about aana jaana
The Hindi verb “aana” means “to come;” “jaana” means “to go.” Together they convey a sense of back-and-forth motion. The name “aana jaana” references many levels of movement: the migratory routes of Himalayan sheep and goat herders, my own travels between the US and India, and finally the circulation of handcrafted products as they are purchased, gifted, and worn.
Through aana jaana, I work directly with herders, weavers, and knitters to develop new markets for their wool and woolen products. We’re working things out as we go, so check out the blog and subscribe to the mailing list for updates on the creative, logistical, and ethical twists and turns of the work as it progresses.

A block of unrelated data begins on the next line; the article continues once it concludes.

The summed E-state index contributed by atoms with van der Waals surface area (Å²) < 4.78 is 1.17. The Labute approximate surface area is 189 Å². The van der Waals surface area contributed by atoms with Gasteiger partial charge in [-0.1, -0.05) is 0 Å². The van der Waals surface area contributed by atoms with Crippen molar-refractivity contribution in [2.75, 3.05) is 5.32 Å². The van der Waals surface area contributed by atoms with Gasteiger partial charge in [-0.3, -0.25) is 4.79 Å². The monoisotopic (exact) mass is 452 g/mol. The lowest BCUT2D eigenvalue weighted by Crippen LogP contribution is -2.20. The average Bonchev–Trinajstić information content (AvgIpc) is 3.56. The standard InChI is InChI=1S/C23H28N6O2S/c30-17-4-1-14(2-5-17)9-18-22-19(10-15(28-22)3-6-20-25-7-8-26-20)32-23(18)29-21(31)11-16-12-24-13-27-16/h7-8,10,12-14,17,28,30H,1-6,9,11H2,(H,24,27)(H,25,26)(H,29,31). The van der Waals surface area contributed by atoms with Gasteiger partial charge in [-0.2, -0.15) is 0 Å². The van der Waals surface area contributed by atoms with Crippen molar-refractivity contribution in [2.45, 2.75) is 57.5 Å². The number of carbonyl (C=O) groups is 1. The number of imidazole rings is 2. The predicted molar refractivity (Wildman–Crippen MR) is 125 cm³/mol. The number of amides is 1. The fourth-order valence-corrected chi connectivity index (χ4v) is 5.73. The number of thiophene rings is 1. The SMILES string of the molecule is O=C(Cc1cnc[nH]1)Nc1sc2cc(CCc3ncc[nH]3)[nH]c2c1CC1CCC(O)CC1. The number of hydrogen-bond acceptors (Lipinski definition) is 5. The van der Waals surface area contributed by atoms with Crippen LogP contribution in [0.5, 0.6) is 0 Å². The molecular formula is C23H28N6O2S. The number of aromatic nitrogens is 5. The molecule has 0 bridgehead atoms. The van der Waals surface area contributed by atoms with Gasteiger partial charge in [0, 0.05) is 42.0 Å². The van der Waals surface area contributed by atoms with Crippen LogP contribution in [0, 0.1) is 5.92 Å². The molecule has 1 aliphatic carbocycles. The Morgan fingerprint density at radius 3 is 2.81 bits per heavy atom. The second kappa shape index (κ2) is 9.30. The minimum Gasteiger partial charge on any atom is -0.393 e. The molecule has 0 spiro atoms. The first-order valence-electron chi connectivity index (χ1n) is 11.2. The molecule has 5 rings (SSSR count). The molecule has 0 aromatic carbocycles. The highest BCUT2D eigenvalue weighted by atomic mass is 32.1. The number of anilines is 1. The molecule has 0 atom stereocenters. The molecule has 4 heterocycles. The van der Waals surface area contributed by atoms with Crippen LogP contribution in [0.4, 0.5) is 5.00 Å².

I’m a hobby spinner-knitter-weaver turned interdisciplinary researcher with a B.A. in Anthropology and M.S. in Textiles. This project grew out of obligations to the herding and weaving communities of Himachal Pradesh, India, who have welcomed me in over several years of travel and research in the region. In 2015 I studied natural dyes in Kullu valley on a grant from the UC Davis Blum Center, and in 2017-2018 I spent 10 months studying wool production in Kangra and Kullu districts on a Fulbright-Nehru student research grant. You can read about some of those experiences on my personal blog.
about our partners
Kandvari, a small business in Kangra Valley, supports smallholder farmers and is revitalizing the use of soapnuts by processing them into a natural laundry detergent.
Kullvi Whims is a micro-enterprise group in Kullu Valley working with textile crafts to provide income-earning opportunities for rural women.
Mera Gaon Mera Gaurav (My Village My Pride) is a registered society working to strengthen the village economy through traditional skills associated with livestock rearing.